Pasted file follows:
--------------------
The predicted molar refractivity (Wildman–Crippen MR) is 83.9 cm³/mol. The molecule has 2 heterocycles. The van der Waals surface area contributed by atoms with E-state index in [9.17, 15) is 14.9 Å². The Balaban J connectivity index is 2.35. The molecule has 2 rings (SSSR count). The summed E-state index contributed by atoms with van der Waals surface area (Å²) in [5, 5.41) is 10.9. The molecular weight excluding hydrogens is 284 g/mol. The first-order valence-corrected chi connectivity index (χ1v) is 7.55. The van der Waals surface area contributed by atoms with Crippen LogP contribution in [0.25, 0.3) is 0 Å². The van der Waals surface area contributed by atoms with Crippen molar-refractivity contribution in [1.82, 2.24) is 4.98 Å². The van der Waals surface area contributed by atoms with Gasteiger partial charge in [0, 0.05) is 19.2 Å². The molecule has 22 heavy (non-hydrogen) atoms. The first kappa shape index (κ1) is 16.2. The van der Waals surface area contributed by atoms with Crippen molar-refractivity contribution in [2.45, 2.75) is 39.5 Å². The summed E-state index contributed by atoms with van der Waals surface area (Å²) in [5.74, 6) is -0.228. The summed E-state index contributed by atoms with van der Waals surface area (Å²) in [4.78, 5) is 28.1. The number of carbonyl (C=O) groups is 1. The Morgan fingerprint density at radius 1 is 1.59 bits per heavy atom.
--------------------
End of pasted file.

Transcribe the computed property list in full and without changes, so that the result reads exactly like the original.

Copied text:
The predicted molar refractivity (Wildman–Crippen MR) is 83.9 cm³/mol. The molecule has 2 heterocycles. The van der Waals surface area contributed by atoms with E-state index in [9.17, 15) is 14.9 Å². The Balaban J connectivity index is 2.35. The molecule has 2 rings (SSSR count). The summed E-state index contributed by atoms with van der Waals surface area (Å²) in [5, 5.41) is 10.9. The molecular weight excluding hydrogens is 284 g/mol. The first-order valence-corrected chi connectivity index (χ1v) is 7.55. The van der Waals surface area contributed by atoms with Crippen LogP contribution in [0.25, 0.3) is 0 Å². The van der Waals surface area contributed by atoms with Crippen molar-refractivity contribution in [1.82, 2.24) is 4.98 Å². The van der Waals surface area contributed by atoms with Gasteiger partial charge in [0, 0.05) is 19.2 Å². The molecule has 22 heavy (non-hydrogen) atoms. The first kappa shape index (κ1) is 16.2. The van der Waals surface area contributed by atoms with Crippen molar-refractivity contribution in [2.45, 2.75) is 39.5 Å². The summed E-state index contributed by atoms with van der Waals surface area (Å²) in [5.74, 6) is -0.228. The summed E-state index contributed by atoms with van der Waals surface area (Å²) in [4.78, 5) is 28.1. The number of carbonyl (C=O) groups is 1. The Morgan fingerprint density at radius 1 is 1.59 bits per heavy atom.